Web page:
At the 2021 Ryder Cup in Wisconsin, Viktor Hovland was the new kid on the block. He had an infectious smile, a charming personality, and a tee shot that could go for miles.
But he also had a poor short game, which helps explain why the Norwegian went 0-3-2 at Whistling Straits.
Yet, two years later, Hovland’s game around the greens is vastly improved, hence why he emerged as the FedEx Cup champion.
“I lacked the special things in the matches to where you really flip the momentum around, and you can build on a big putt or an up-and-down or maybe a chip-in or something like that,” Hovland said of his Ryder Cup debut. “That just wasn’t there.”
“I think this time around, with all the work that I’ve done on the short game and some of the accomplishments that I’ve made in the last few tournaments and throughout the year, I feel like I’m much more accomplished.”
Indeed, Hovland should feel more accomplished.
He decimated the PGA Tour’s top players at both Olympia Fields and East Lake to win the BMW and Tour Championships. In June, Hovland emerged victorious at the Memorial Tournament, defeating Denny McCarthy in a playoff for his maiden win.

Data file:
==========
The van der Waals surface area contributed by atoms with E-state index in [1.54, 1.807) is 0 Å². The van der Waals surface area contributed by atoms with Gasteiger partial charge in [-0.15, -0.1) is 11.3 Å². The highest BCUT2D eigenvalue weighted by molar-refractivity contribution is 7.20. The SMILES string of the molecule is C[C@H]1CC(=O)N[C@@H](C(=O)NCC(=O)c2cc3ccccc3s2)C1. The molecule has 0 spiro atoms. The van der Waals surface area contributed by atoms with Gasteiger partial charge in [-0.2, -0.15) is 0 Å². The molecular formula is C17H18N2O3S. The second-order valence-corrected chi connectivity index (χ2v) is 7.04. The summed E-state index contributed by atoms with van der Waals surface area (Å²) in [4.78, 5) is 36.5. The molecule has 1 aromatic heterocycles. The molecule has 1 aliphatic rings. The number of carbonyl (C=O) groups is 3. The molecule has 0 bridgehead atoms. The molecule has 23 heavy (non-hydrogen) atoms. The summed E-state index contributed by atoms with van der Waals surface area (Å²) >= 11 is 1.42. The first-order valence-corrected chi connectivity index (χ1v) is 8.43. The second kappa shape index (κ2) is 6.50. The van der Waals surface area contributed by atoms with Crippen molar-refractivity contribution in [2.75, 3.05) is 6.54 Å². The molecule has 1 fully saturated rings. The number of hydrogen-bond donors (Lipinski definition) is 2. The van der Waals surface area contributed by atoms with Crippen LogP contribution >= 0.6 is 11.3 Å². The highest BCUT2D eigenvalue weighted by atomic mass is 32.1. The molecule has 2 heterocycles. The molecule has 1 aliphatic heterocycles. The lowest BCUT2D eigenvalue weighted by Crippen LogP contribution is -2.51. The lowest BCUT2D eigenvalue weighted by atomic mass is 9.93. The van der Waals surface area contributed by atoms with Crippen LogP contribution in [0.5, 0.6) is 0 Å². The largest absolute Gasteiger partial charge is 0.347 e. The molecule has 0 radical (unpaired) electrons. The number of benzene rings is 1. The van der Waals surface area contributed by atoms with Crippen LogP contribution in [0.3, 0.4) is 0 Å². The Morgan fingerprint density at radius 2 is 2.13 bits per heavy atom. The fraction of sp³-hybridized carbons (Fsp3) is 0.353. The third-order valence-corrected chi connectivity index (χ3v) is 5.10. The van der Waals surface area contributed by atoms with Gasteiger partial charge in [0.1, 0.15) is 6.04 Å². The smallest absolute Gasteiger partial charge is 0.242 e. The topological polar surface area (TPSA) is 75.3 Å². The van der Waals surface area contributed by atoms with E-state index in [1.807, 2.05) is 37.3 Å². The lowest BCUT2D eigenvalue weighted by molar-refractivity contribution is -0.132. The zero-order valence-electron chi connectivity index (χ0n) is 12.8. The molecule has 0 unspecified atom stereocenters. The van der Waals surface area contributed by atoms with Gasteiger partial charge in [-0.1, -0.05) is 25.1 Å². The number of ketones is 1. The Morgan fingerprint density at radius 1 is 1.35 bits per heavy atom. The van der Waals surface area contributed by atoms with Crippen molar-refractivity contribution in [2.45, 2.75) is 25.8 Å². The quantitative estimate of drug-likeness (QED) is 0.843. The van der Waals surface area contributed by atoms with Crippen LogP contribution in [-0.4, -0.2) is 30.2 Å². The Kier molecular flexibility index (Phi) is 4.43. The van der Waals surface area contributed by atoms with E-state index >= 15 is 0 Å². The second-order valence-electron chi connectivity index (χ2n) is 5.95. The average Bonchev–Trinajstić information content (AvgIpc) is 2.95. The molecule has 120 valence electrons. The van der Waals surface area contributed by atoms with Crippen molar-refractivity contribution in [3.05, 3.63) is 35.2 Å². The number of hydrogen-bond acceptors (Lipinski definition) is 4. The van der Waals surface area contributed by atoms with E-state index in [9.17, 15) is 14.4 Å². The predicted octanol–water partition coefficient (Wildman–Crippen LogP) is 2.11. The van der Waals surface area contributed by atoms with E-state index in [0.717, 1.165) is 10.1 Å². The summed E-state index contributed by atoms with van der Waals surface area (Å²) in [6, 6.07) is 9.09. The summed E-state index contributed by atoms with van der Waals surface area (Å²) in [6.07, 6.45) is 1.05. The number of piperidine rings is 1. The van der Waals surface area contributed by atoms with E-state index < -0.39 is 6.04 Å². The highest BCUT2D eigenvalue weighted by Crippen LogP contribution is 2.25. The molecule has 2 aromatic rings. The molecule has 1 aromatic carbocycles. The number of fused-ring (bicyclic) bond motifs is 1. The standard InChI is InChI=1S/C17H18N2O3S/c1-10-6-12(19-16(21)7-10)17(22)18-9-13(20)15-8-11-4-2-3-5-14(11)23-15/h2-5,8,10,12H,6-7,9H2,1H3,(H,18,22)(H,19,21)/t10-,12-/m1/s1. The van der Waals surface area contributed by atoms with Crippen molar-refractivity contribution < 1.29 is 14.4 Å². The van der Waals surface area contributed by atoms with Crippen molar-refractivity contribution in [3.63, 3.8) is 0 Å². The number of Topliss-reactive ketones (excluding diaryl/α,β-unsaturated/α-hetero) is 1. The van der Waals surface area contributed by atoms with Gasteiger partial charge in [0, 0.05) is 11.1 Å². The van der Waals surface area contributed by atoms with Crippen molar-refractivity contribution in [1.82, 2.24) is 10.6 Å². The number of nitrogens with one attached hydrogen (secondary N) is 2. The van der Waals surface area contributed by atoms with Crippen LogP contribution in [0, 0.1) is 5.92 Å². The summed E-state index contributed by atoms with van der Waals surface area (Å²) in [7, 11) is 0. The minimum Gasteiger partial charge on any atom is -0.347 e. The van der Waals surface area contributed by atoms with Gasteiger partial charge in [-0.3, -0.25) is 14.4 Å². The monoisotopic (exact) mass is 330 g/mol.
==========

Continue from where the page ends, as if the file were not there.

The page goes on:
He also played well in the majors.
“Even if I don’t have my game or I don’t hit it as well as I would have liked, I still feel like I can win or get up and down from a terrible spot,” Hovland added.
“It’s not like, oh, I have to be in the perfect spot to have a chance to win the match. There is a belief and a confidence that I can get myself out of any situation, and I think that’s a huge turnaround from last time.”
That confidence stems from renowned golf coach Joe Mayo, whom Hovland started working with at the beginning of the year.
“It’s no secret that I’ve never been great around the greens, and to play at the highest level, it’s very difficult to beat the best players in the world if you can’t get the ball up and down, especially when the courses get tough,” Hovland said.
Hovland then explained how he was getting too shallow when hitting chip shots and getting way behind the ball. That created inconsistencies and poor execution.
“Around the green, you want to slow the ball down, so you want to essentially do the opposite of what you do to hit a drive,” Hovland said. “When [Mayo] explained certain feelings that I have in my short game and just explained how to do that, it just clicked for me, and I was able to do it right away on the practice green.”
Slowing things down clearly clicked for Hovland, who is arguably the best player on the planet right now.
He should have all the confidence in the world with his renowned short game, which should spell trouble for Team USA in Rome.